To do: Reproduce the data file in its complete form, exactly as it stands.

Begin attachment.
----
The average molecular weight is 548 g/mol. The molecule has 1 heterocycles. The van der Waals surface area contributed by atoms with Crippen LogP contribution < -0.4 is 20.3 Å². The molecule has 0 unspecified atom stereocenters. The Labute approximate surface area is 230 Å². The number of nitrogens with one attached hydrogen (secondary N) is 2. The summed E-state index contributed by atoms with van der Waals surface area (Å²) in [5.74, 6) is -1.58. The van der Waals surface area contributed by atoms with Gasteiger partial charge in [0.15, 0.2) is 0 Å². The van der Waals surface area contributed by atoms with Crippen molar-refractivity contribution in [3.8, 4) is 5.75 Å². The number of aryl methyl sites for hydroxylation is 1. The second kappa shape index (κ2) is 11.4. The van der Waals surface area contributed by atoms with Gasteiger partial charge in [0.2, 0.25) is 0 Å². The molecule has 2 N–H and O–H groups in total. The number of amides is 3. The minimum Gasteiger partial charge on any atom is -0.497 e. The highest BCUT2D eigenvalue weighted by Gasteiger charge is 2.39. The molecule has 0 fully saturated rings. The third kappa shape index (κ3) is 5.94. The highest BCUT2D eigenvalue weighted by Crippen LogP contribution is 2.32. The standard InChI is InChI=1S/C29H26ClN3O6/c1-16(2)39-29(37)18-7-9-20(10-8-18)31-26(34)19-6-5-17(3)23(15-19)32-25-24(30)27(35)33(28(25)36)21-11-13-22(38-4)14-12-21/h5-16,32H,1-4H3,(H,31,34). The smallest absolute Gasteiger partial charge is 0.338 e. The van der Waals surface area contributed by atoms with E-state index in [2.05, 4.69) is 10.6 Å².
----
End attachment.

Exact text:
The average molecular weight is 548 g/mol. The molecule has 1 heterocycles. The van der Waals surface area contributed by atoms with Crippen LogP contribution < -0.4 is 20.3 Å². The molecule has 0 unspecified atom stereocenters. The Labute approximate surface area is 230 Å². The number of nitrogens with one attached hydrogen (secondary N) is 2. The summed E-state index contributed by atoms with van der Waals surface area (Å²) in [5.74, 6) is -1.58. The van der Waals surface area contributed by atoms with Gasteiger partial charge in [0.15, 0.2) is 0 Å². The van der Waals surface area contributed by atoms with Crippen molar-refractivity contribution in [3.8, 4) is 5.75 Å². The number of aryl methyl sites for hydroxylation is 1. The second kappa shape index (κ2) is 11.4. The van der Waals surface area contributed by atoms with Gasteiger partial charge in [0.2, 0.25) is 0 Å². The molecule has 2 N–H and O–H groups in total. The number of amides is 3. The minimum Gasteiger partial charge on any atom is -0.497 e. The highest BCUT2D eigenvalue weighted by Gasteiger charge is 2.39. The molecule has 0 fully saturated rings. The third kappa shape index (κ3) is 5.94. The highest BCUT2D eigenvalue weighted by Crippen LogP contribution is 2.32. The standard InChI is InChI=1S/C29H26ClN3O6/c1-16(2)39-29(37)18-7-9-20(10-8-18)31-26(34)19-6-5-17(3)23(15-19)32-25-24(30)27(35)33(28(25)36)21-11-13-22(38-4)14-12-21/h5-16,32H,1-4H3,(H,31,34). The smallest absolute Gasteiger partial charge is 0.338 e. The van der Waals surface area contributed by atoms with E-state index in [2.05, 4.69) is 10.6 Å².